Further Advancements in Solar Cell Technology

A team led by Pennsylvania State University researcher John Asbury, assistant professor of chemistry, has developed a new analytical technique that uses infrared spectroscopy to study light-sensitive organic materials. In other words, Penn State’s research could lead to the development of cheaper, more efficient solar cells, another milestone in the ever-increasing usability and reliability of solar power.

The technique uses infrared (IR) spectroscopy to analyze vibrations within the material. The information this produces is invaluable to the development of the organic photovoltaic (OPV) devices, which cost much less to produce than silicon-based solar cells.

“The problems with OPVs today are that they are not efficient enough, and they tend to stop working over time,” Asbury said. In order to develop a useful electric current, the flow between the two components must be optimized. “To improve performance, we need to understand what happens at the molecular level when light is converted to electrons,” he said.

In other solar cell news, Alexander Karsner, assistant secretary for the Department of Energy (DOE), announced a concentrator solar cell—produced by Boeing-Spectrolab with the help of the DOE—has recently achieved a world-record conversion efficiency of 40.7 percent, establishing a new milestone in sunlight-to-electricity performance.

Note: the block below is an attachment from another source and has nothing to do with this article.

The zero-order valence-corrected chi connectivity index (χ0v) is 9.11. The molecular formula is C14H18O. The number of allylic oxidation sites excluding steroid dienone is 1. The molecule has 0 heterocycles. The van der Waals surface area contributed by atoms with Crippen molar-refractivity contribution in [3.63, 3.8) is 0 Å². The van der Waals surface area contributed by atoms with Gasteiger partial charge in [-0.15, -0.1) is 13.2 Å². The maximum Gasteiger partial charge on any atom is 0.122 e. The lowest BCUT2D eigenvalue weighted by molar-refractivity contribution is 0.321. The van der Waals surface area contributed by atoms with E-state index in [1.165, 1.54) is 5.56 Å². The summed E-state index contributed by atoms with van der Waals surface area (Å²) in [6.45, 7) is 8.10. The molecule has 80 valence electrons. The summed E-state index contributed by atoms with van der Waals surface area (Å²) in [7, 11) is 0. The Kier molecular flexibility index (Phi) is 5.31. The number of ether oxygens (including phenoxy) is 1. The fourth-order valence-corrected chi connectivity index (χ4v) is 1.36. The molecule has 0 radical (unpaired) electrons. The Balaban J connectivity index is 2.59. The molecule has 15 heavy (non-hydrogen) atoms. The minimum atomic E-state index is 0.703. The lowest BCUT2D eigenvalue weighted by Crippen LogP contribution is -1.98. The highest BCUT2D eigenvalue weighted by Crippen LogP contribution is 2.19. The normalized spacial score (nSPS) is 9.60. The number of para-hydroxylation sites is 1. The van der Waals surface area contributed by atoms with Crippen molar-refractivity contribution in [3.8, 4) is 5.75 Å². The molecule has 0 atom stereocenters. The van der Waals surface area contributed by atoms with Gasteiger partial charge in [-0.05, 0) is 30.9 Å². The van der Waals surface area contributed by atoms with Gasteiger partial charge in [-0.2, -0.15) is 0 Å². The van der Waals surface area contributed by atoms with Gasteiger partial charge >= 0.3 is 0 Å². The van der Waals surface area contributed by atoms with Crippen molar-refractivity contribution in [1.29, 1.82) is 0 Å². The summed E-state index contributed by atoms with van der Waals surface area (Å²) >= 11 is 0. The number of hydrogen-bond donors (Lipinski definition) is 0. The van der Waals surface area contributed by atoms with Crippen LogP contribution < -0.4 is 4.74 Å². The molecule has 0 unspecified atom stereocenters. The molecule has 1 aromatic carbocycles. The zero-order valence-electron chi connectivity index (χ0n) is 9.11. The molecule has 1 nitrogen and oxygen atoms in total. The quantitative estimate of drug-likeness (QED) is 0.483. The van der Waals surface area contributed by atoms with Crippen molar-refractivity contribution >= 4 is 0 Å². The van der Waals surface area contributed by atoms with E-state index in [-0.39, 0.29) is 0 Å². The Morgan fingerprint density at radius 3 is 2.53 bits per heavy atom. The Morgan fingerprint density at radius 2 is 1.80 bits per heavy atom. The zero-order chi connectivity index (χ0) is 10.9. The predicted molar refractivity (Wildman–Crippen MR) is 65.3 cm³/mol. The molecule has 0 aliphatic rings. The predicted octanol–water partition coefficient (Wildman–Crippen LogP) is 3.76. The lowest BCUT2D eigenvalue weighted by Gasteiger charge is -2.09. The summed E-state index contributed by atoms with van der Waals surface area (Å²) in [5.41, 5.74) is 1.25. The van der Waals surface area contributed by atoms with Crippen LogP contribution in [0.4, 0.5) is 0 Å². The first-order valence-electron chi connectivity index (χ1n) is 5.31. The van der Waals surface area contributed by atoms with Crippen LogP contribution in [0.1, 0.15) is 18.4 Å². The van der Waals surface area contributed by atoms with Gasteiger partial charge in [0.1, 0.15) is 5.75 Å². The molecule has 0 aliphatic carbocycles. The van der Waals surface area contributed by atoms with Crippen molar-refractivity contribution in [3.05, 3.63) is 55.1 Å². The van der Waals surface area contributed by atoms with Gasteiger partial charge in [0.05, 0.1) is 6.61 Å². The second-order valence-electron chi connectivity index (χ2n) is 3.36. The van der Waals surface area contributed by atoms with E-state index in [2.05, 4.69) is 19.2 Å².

This breakthrough may lead to systems with an installation cost of only $3 per watt, producing electricity at a cost of 8 to 10 cents per kilowatt-hour, making solar electricity a more cost-competitive and integral part of our nation’s energy mix.

“Reaching this milestone heralds a great achievement for the Department of Energy and for solar energy engineering worldwide,” Karsner said. “We are eager to see this accomplishment translate into the marketplace as soon as possible, which has the potential to help reduce our nation’s reliance on imported oil and increase our energy security.”

Currently, solar cell modules only achieve an efficiency of 12 to 18 percent. They do not concentrate sunlight but use only what the sun produces naturally. With this development, solar cell modules become a more feasible power technology.

This leads to the further development of solar power as a reliable source of energy. As the technology’s efficiency increases and its costs decrease, more customers will seek installation.     EC



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